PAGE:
‘Hijack’: Idris Elba is cool as a cucumber, at gunpoint, in the unfriendly skies
The airborne thriller “Hijack” on Apple TV+ unfolds in real(ish) time when a seven-hour flight from Dubai to London is hijacked. One of the passengers is played by Idris Elba, the coolest customer in these not-so-friendly skies, who uses his talents as a corporate negotiator to talk down this group of high-strung criminals and save everyone on board.
It’s a British series (cocreated by George Kay, whose credits include “Lupin,” and director Jim Field Smith) but “Hijack” is indebted to a long line of similarly-themed Hollywood thrillers, from “Air Force One” to “Con Air” to “Non-Stop.” In a different era, this would have been a movie as well. There’s no reason it isn’t — it’s ridiculous, actually — except that streaming platforms are all too happy to stretch out any premise imaginable, whether it works for the story or not.
The problem is, you can only sustain this kind of “what are they going to do!” suspense for so long. Seven 45-minute episodes? Too long. Stories like these are contingent on a tight, high-tension energy driving them, and it’s too bad “Hijack” misunderstands that because the series is pulpy and gripping in the early going: “Die Hard” in the sky. I was into it! Better than your average in-flight entertainment! But it’s a bad sign when you get to the last few episodes and think: Shouldn’t we have wrapped this up already? A long flight is one thing; a long story about said flight is … well, optimistic about audience attention spans.
Optimism is also the name of the game when flying, even if few experiences are as aggravating as commercial air travel. You’re stuck, cheek to jowl, for hours on end with strangers who have decided this is when they’ll unleash their worst anti-social behavior. People refusing to use headphones or shoving their emotional support animal under the seat. The stress of traveling with your kids. The stress of traveling alongside somebody else’s kids. It’s a lot. And the airlines haven’t helped any.
I’m not sure the show’s creators really take advantage of this new normal, of people acting worse than ever when crammed on a plane. The videos that get shared on social media are wild and Kay and Smith really could have played around with that more. But of course, your typical airborne nonsense becomes irrelevant when a handful of passengers start brandishing guns and take over the flight. The culprits are referred to only as “those now in charge,” as if they’re collectively the hijacking equivalent of Voldemort.
Elba plays Sam Nelson, our reluctant hero who is estranged from his wife and jets home in the hopes of winning her back. He’s sitting in first class. Of course he is. The plane has 200-plus other souls on board, but Sam isn’t driven by a sense of noble responsibility; as he keeps telling everyone, he’s stepping up because he just wants to get home to his family.
On the ground, there are a lot of annoying people who aren’t taking this seriously. Not at first anyway, including Sam’s wife and teenage son. The pilot calls in an emergency, then says, whoops, nope, everything’s ducky, and a reasonable person at air traffic control might think: Huh, that’s unusual, let’s make a note and keep an eye on things. But there are so many red flags ignored until eventually enough people realize something is very wrong on board this flight, and when they finally get it together, they really get it together: “Let’s be clear, this has all the makings of an international tragedy!”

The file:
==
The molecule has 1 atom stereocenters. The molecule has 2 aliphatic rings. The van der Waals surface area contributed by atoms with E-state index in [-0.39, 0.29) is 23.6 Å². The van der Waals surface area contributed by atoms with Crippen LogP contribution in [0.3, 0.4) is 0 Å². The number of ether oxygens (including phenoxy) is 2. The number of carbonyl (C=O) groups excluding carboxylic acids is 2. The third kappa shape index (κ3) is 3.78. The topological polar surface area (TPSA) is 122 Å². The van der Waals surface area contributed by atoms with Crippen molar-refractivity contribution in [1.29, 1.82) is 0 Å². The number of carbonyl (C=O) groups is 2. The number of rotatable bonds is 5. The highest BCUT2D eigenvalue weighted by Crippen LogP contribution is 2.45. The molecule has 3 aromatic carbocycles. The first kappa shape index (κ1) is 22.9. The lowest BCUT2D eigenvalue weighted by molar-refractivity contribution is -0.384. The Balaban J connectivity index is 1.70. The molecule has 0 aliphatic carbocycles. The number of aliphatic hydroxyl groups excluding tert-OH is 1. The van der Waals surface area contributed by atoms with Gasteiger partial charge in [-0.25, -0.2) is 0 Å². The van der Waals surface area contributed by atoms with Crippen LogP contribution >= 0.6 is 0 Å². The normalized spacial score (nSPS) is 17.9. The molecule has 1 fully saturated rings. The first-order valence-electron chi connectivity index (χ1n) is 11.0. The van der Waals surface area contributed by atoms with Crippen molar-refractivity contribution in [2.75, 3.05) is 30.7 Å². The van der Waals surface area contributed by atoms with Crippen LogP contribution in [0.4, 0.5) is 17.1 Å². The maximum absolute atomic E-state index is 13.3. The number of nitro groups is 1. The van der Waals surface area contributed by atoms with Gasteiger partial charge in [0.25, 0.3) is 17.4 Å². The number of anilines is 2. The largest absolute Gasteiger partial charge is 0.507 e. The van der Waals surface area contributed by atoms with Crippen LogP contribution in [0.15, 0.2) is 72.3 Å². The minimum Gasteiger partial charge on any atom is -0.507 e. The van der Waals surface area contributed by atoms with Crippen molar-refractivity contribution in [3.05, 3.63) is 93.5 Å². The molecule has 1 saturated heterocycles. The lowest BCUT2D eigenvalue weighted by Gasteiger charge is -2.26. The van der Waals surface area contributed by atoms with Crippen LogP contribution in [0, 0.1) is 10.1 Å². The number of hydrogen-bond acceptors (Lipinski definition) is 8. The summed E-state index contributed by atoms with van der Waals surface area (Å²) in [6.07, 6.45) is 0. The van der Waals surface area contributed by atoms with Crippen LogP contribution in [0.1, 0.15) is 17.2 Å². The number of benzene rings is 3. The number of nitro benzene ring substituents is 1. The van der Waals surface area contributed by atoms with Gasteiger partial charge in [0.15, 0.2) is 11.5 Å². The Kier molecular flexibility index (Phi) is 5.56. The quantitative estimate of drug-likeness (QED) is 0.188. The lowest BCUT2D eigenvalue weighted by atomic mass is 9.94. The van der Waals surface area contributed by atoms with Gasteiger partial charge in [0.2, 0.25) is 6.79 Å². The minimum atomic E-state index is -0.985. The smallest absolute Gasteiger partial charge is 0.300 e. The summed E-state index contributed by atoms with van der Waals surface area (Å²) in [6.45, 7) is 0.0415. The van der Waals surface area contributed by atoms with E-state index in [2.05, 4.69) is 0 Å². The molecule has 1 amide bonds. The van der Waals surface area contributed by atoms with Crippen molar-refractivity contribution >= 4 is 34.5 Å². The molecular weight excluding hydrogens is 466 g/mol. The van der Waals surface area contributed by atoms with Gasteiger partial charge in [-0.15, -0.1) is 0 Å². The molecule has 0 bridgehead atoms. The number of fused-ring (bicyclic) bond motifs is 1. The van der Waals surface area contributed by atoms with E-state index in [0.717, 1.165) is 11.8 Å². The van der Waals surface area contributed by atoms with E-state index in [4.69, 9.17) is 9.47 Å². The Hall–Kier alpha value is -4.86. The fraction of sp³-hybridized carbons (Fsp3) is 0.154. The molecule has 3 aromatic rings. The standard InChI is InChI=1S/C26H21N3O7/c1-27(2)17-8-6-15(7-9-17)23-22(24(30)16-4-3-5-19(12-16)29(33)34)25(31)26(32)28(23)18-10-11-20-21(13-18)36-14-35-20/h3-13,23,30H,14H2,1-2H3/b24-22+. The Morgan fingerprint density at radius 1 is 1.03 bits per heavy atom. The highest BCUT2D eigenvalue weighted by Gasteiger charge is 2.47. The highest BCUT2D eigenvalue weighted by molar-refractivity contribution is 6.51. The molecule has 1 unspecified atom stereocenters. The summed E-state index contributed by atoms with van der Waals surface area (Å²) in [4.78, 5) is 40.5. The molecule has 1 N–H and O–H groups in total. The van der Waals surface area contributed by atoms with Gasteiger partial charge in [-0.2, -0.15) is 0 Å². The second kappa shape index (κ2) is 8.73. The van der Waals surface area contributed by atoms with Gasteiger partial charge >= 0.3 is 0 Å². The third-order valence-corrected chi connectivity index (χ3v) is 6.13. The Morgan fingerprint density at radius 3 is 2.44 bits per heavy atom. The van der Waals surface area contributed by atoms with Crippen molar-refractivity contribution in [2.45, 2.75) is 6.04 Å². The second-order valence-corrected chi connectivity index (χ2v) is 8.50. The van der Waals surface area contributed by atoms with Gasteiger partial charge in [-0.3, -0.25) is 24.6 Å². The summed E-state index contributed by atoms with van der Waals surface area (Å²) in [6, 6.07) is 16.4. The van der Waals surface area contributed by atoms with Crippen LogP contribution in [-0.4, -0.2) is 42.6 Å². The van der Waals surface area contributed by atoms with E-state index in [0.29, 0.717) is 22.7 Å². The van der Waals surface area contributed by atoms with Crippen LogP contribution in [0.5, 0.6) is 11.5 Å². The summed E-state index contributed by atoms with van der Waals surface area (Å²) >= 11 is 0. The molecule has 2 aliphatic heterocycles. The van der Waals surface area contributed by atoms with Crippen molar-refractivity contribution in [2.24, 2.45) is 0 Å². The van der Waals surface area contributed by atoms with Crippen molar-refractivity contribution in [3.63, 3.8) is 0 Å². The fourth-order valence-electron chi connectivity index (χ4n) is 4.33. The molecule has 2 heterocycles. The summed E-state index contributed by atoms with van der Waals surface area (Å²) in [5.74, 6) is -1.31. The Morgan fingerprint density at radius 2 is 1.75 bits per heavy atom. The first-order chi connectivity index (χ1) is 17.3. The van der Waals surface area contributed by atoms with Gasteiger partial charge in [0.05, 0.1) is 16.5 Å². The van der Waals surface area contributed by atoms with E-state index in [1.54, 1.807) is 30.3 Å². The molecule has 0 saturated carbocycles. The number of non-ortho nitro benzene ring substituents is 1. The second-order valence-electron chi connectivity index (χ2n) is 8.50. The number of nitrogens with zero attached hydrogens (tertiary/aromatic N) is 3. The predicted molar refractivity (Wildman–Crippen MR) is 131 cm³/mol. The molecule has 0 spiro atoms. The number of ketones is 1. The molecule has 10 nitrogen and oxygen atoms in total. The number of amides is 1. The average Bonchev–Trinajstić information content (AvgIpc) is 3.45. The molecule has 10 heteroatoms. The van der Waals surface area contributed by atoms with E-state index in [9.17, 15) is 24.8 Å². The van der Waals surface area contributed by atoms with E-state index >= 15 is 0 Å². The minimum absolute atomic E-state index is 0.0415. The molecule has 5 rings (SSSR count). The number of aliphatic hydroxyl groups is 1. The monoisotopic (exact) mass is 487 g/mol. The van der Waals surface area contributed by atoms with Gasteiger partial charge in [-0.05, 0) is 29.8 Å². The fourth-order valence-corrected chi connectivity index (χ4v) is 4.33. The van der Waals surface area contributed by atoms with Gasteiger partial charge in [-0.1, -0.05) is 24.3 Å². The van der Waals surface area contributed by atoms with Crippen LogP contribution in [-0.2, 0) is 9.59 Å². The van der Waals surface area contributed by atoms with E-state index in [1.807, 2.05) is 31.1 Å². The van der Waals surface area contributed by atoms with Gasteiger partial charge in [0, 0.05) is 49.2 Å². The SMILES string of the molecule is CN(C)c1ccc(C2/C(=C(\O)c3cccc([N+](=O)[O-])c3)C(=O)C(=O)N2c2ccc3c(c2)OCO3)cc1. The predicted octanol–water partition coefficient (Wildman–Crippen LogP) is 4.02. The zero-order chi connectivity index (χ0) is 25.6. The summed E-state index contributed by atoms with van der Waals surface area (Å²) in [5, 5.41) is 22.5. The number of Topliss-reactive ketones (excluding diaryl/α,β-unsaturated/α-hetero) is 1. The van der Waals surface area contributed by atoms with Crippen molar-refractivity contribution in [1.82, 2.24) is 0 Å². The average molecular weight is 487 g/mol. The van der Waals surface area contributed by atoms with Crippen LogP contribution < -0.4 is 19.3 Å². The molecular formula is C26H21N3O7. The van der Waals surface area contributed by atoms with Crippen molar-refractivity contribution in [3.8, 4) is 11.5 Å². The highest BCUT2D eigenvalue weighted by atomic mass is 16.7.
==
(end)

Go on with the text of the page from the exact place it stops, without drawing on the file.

The show is saddled with a good deal of narrative hogwash and none of it would work without Elba, who is carrying this entire thing on his calm shoulders with a performance that blends low-key charisma and a mildly misanthropic personality. He’s the hijack whisperer. Also pretty effective at keeping his fellow passengers in line. Great in a crisis, but also subtly funny because Elba, being Elba, can do so much with a look. Early in the trip, when his seat mate starts rambling about his business startup, Elba turns his gaze back to his phone as if staring into the abyss and asking himself: What did I do to deserve this fate?
A little kid goes missing at one point. On a plane. How does that happen? It’s ludicrous. This should be more entertaining than it is. One of the flight attendants is having an affair with the pilot. Someone actually says, “Is there a doctor on board?” More effective are the low-fi methods devised by the passengers and flight attendants to surreptitiously pass messages from the front of the plane to the back, and vice versa.
The story loses tension and momentum as it flies into the last few episodes, stalling in much the same way the British politicians and security experts on the ground are stalling in the hopes that the plane will land before they have to comply with the hijackers’ demands. The ending includes one last surprise problem for Sam to contend with, but the final moments just don’t land.
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